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      Thank you Jesse! I built some shelving for my Garage and discovered the HARD way that this is a very poor process for even minimal strength!

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    • November 5, 2016 at 6:55 am
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      Glad someone sod that! Also, if you are going to braze aluminum you need much more heat than he used. All he did was brush the aluminum on the surface more heat is needed to draw the brazing material between the joints which is still not a strong enough connection for things such as a table

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      • December 30, 2016 at 6:58 pm
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        One thing he didn’t note that was in the table design (the process makes a little more sense as part of the table than a standalone welding video), most of the weight would be axial on the four legs without much load on the joints. Pretty much, the “welds” were mainly there to hold up the bars themselves (i.e add pretty cross members that don’t serve much purpose except for keeping the legs aligned). He did prop his legs on a bar, so his work in particular seemed to hold a little weight. I, personally, would prefer better joints even there; however, I am not your insurance agent. All that being said I agree with others that this would not be a solid way to suggest others”weld” in the general case.

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    • November 7, 2016 at 9:01 pm
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      Thank you. The best way is to tig it. Bottom line

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    • November 8, 2016 at 10:00 am
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      I would like to see what the butt strength, and shear strength, of this technique vs welding.

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    • November 29, 2016 at 11:41 am
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      Well fk DAHhhhhh.. it doesn’t Say it’s Welding fool.. we know that.
      Weld Aluminum Without A Welding .
      Evidently you never learned reading comprehension mite be from Welders flash.. get checked

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      • December 9, 2016 at 8:13 am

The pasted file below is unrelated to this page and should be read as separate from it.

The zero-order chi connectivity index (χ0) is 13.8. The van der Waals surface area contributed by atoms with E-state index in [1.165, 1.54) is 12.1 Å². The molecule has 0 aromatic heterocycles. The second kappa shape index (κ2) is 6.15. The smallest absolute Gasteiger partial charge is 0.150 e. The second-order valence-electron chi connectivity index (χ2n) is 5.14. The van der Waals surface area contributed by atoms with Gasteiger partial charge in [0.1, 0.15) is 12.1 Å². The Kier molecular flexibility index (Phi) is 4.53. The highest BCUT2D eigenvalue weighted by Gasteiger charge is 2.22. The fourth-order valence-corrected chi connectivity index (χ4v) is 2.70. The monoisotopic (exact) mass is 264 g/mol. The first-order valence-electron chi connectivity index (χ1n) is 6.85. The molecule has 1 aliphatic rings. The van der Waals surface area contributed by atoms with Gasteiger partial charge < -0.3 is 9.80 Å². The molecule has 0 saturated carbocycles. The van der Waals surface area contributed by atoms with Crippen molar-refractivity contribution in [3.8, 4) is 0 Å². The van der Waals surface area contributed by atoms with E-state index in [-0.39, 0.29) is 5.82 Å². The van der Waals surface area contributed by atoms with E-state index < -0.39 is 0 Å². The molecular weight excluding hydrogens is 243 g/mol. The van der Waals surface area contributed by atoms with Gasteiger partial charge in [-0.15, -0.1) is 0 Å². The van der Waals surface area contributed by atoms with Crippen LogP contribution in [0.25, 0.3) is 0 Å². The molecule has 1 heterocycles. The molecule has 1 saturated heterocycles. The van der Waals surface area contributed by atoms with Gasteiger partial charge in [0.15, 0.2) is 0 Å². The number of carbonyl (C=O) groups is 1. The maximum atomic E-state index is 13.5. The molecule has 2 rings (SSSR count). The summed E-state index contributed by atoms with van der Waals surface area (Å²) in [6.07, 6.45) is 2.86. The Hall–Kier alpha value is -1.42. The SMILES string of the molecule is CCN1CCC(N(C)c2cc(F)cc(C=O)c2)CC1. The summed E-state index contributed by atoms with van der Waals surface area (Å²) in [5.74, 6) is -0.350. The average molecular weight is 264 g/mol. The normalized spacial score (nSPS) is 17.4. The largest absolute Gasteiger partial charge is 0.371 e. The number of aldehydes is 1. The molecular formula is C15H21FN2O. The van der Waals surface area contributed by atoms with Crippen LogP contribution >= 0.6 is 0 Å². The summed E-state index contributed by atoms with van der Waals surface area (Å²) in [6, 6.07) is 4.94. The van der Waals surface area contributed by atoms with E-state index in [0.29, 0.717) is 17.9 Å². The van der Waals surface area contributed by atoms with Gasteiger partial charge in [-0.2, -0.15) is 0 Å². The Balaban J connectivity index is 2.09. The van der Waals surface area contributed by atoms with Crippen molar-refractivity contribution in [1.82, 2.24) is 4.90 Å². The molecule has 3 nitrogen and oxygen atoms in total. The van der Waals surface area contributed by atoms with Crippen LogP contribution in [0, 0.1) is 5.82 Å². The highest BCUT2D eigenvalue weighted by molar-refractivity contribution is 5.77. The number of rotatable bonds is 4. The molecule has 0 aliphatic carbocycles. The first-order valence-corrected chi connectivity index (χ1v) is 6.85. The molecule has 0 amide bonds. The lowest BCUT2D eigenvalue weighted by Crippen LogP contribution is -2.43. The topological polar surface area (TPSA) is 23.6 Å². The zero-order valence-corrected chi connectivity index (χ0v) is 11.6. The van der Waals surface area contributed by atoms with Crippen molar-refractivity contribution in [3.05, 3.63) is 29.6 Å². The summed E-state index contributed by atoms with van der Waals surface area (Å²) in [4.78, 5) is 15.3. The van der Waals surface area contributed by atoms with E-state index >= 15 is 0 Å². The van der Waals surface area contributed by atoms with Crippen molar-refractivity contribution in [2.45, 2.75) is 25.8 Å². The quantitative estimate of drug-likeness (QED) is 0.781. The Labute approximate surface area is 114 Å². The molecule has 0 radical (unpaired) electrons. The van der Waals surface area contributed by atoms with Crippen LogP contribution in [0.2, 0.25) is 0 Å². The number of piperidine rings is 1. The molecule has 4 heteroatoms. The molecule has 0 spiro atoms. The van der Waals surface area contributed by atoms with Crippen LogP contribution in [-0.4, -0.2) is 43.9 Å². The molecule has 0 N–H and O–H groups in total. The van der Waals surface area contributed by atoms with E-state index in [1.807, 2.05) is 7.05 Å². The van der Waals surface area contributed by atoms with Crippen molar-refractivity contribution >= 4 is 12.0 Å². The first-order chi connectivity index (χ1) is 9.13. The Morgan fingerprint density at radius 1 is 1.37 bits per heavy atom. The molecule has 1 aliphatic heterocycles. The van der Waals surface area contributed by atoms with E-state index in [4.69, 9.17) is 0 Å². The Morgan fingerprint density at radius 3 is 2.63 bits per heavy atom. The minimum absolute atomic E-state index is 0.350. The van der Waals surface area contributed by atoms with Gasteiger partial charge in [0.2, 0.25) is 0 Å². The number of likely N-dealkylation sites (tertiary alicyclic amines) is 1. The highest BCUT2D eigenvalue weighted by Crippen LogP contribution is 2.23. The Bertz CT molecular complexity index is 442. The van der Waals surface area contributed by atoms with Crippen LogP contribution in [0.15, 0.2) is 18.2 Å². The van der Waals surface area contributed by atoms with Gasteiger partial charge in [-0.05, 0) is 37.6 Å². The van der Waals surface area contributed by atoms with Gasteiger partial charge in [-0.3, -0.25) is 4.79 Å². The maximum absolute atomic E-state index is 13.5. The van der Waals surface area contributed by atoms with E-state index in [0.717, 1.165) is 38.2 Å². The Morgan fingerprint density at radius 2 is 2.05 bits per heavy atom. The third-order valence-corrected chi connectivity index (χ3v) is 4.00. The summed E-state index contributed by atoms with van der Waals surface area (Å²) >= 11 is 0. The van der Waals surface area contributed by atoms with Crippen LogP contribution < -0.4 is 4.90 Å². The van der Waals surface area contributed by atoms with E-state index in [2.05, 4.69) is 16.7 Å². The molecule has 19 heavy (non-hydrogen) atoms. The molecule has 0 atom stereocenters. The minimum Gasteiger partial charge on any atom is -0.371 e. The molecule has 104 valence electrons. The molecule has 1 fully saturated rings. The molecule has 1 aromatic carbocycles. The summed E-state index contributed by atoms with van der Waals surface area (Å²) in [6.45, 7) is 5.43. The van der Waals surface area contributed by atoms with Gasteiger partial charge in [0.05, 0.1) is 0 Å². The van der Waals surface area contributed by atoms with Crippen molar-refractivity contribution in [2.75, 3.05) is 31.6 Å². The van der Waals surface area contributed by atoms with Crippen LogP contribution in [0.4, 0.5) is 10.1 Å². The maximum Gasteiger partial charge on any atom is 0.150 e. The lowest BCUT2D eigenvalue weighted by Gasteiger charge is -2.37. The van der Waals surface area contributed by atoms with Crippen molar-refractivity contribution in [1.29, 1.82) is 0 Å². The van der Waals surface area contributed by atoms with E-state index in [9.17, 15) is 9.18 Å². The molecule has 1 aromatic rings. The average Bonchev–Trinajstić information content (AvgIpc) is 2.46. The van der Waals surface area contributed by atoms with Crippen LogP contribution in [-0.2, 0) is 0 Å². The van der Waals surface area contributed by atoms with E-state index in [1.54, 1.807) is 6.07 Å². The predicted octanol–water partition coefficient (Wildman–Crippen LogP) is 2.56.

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        You just negated you’re whole argument…it says in the title “weld Aluminum without a welding machine”. And then you claim that is doesn’t say that it is welding….

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      • January 2, 2017 at 10:59 am
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        Mite is a small flee like insect, i might be able to find info on line

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        • January 7, 2017 at 4:07 pm
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          That would be flea…not flee!
          Even more “amused”!

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    • December 1, 2016 at 1:22 pm
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      Hahaha I totally agree. …

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    • December 5, 2016 at 1:56 pm
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      Jesse,

      I sold this stuff over 20 years ago, and have done extensive testing on it.. the bonds created ARE stronger than the just plain old aluminium. It is for real, the Navy used it on the aluminium frames of airplanes during WWII.

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      • December 13, 2016 at 5:00 pm
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        Yes Jesse, and it was used to admirably repair holes in the skin of the planes, fast turnaround, back in action. Many want to nit pick the semantics and become a New York City expert after reading 10 lines of something in the Times. Of COURSE it’s not MELTING any of the 2 pieces being stuck together. It’s akin to soldering, lead/tin or silver – and a few even call “brazing” a type of soldering. WHO GIVES A DONKEY DUMPLING, the stuff WORKS – mending aluminum planes, boats, gas tanks, water tanks – even split water heater tanks – not to mention functioning prototype mockup. Yes, arc welding is stronger, and every backcountry sportsman totes a welder right? This kit can all fit in a canvas sack the size of a bread bag, including the torch & tank.

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      • January 9, 2017 at 4:57 pm
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        I use this quite a bit and it IS stronger than aluminum welding. When I test a weld the parent metal always tears first. The problem is that people try to fusion weld with it and that won’t work.

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    • December 13, 2016 at 9:36 am
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      I thought so and I am glad you said something. Thank you for you honesty as I was trying to get a crack in a rim fixed and I thought this didn’t look right.

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    • December 14, 2016 at 2:22 pm
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      I’m a HVAC guy. He’s “sweating” the materials together much like we do.
      But with less heat . Like a plumber does with your copper water pipes.

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    • December 18, 2016 at 5:10 am
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      JB Weld is stronger than this process!